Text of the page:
8. 8.
    J. Friedrich, N. Voegler, Phys. Lett. B 217, 220 (1989)ADSCrossRefGoogle Scholar
  9. 9.
    H. Gräf, V. Heil, A. Richter, E. Spamer, W. Stock, O. Titze, Phys. Lett. B 72, 179 (1977)ADSCrossRefGoogle Scholar
  10. 10.
    A. Arima, P. Manakos, D. Strottman, Phys. Lett. B 60, 1 (1975)ADSCrossRefGoogle Scholar
  11. 11.
    F. Barker, Phys. Lett. B 64, 251 (1976)ADSCrossRefGoogle Scholar
  12. 12.
    V. Heil, W. Stock, Phys. Lett. B 65, 412 (1976)ADSCrossRefGoogle Scholar
  13. 13.
    B. Castel, Y. Okuhara, H. Sagawa, Phys. Rev. C 42, R1203 (1990)ADSCrossRefGoogle Scholar
  14. 14.
    J. Blaizot, D. Gogny, Nucl. Phys. A 284, 429 (1977)ADSCrossRefGoogle Scholar
  15. 15.
    K. Heyde, The Nuclear Shell Model (Springer-Verlag, 1990)Google Scholar
  16. 16.
    J. Berger, M. Girod, D. Gogny, Comput. Phys. Commun. 63, 365 (1991)ADSzbMATHCrossRefGoogle Scholar
  17. 17.
    A. Günther, R. Roth, H. Hergert, S. Reinhardt, Phys. Rev. C 82, 024319 (2010)ADSCrossRefGoogle Scholar
  18. 18.
    R. Roth, P. Papakonstantinou, N. Paar, H. Hergert, T. Neff, H. Feldmeier, Phys. Rev. C 73, 044312 (2006)ADSCrossRefGoogle Scholar
  19. 19.
    P. Papakonstantinou, R. Roth, Phys. Lett. B 671, 356 (2009)ADSCrossRefGoogle Scholar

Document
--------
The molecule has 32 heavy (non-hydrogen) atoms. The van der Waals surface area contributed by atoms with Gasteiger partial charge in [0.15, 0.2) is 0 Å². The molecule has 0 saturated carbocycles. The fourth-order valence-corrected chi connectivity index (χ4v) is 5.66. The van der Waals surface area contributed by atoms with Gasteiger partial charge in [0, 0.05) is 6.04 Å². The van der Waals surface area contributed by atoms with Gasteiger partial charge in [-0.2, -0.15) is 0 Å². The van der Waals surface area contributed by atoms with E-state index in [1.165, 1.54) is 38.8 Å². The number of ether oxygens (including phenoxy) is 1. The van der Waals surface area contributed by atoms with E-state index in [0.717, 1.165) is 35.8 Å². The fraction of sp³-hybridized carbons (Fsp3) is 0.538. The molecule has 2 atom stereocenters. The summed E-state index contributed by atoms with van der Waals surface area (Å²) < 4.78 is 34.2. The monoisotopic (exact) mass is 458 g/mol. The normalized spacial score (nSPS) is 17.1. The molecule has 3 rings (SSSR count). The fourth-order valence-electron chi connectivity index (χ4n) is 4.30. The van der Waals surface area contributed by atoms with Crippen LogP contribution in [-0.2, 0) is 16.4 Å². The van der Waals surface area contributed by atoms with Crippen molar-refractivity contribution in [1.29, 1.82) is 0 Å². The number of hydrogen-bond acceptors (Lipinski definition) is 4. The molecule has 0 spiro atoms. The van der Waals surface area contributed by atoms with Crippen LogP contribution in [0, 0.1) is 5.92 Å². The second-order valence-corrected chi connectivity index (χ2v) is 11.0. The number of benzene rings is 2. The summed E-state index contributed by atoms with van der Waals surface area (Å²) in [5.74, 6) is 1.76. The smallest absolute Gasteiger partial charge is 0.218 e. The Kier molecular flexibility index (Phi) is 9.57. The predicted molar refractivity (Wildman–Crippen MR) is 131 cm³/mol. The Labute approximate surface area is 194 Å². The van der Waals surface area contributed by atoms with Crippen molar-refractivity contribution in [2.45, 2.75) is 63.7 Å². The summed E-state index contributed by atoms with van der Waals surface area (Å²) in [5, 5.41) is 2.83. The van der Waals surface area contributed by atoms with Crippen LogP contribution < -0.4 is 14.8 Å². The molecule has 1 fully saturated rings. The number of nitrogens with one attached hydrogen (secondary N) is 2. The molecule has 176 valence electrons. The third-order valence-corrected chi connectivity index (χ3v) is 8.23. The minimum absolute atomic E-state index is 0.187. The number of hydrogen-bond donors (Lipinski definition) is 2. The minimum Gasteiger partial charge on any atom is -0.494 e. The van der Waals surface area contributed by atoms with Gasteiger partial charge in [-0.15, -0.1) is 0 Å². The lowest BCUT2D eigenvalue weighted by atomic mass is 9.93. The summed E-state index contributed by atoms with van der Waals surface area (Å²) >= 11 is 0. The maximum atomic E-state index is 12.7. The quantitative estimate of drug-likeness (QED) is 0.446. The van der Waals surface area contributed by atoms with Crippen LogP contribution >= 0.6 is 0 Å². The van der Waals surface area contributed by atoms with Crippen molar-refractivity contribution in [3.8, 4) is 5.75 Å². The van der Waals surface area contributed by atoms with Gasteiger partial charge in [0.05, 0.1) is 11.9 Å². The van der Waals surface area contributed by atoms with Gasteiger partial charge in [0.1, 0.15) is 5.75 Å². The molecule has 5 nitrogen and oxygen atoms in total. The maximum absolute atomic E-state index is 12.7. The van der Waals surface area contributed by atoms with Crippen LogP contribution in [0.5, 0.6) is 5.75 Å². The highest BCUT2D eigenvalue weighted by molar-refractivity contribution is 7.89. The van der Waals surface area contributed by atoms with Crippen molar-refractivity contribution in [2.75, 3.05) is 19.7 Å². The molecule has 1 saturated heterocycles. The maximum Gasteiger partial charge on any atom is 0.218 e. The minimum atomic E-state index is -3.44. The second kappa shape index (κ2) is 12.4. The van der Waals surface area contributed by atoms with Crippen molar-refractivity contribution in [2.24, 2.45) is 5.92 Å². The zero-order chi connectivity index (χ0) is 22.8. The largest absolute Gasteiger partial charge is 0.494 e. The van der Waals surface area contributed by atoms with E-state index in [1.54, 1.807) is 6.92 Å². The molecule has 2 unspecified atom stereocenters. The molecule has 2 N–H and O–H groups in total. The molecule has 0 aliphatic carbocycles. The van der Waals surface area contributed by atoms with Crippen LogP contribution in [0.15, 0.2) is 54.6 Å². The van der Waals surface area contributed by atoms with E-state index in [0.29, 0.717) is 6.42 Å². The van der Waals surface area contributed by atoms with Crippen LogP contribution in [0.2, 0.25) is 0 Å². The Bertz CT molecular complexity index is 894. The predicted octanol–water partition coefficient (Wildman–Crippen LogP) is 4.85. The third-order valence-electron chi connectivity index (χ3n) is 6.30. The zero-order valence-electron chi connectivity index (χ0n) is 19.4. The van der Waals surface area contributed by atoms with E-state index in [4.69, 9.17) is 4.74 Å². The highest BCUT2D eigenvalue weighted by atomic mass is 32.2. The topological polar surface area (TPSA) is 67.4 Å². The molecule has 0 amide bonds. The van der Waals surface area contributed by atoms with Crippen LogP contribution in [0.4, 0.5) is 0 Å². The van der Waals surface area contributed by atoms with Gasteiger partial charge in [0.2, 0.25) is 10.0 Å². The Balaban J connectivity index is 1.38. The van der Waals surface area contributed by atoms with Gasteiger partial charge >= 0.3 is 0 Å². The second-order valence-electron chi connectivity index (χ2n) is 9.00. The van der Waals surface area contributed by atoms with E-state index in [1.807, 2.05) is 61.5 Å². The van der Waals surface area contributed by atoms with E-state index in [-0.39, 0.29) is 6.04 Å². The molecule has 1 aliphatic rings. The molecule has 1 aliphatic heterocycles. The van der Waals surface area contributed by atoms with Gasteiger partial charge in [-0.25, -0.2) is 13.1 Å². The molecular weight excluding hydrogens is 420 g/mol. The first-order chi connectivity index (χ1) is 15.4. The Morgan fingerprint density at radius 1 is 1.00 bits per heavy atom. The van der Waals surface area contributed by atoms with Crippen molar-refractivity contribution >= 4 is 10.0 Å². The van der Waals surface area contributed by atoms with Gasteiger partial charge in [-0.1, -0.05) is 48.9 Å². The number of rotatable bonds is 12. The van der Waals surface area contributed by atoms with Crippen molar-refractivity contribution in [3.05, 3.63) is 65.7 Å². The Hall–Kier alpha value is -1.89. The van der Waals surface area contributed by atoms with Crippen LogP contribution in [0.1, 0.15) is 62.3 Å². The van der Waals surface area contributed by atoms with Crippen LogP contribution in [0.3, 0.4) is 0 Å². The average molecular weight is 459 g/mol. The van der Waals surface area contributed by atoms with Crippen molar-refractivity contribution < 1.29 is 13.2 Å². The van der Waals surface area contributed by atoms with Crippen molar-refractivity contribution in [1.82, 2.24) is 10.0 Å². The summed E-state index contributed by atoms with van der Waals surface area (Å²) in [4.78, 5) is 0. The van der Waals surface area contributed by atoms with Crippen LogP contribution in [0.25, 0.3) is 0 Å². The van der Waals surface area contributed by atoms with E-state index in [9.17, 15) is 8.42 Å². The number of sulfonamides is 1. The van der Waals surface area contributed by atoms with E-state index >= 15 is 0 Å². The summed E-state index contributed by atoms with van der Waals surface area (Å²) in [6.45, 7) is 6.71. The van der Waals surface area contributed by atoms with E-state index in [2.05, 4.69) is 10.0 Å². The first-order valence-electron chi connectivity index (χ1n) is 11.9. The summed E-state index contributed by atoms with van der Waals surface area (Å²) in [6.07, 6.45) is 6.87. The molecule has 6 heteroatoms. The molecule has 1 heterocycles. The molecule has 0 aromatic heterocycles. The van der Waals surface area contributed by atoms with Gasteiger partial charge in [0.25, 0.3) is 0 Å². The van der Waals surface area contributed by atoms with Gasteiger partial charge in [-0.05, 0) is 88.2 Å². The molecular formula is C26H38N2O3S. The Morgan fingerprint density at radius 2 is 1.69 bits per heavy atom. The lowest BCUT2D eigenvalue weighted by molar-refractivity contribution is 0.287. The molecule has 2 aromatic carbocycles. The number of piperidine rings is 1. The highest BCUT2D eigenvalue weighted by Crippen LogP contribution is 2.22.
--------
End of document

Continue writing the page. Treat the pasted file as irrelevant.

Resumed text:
20. 20.
    R. Roth, T. Neff, H. Feldmeier, Prog. Part. Nucl. Phys. 65, 50 (2010)ADSCrossRefGoogle Scholar
  21. 21.
    P. Papakonstantinou, T.S. Kosmas, J. Wambach, A. Faessler, Phys. Rev. C 73, 035502 (2006)ADSCrossRefGoogle Scholar
  22. 22.
    S. Dietrich, B. Berman, At. Data Nucl. Data Tables 38, 199 (1988)ADSCrossRefGoogle Scholar
  23. 23.
    F. Ajzenberg-Selove, Nucl. Phys. A 460, 1 (1986)ADSCrossRefGoogle Scholar
  24. 24.
    J. Cameron, B. Singh, Nucl. Data Sheets 102, 293 (2004)ADSCrossRefGoogle Scholar
  25. 25.
    D. Ravenhall, J. Wambach, Nucl. Phys. A 475, 468 (1987)ADSCrossRefGoogle Scholar
  26. 26.
    T. Kibédi, R. Spear, At. Data Nucl. Data Tables 80, 35 (2002)ADSCrossRefGoogle Scholar
  27. 27.
    G. Cò, V. De Donno, C. Maieron, M. Anguiano, A. Lallena, Phys. Rev. C 80, 014308 (2009)ADSCrossRefGoogle Scholar
  28. 28.
    E. Lanza, F. Catara, D. Gambacurta, M. André, P. Chomaz, Phys. Rev. C 79, 054615 (2009)ADSCrossRefGoogle Scholar
  29. 29.
    P. Papakonstantinou, J. Wambach, E. Mavrommatis, V.Y. Ponomarev, Phys. Lett. B 604, 157 (2004)ADSCrossRefGoogle Scholar
  30. 30.
    J. Kvasil, N. LoIudice, C. Stoyanov, P. Alexa, J. Phys. G 29, 753 (2003)ADSCrossRefGoogle Scholar
  31. 31.
    T. Buti et al., Phys. Rev. C 33, 755 (1986)ADSCrossRefGoogle Scholar
  32. 32.
    G. Colò, M. Nagarajan, P. Van Isacker, A. Vitturi, Phys. Rev. C 52, R1175 (1995)ADSCrossRefGoogle Scholar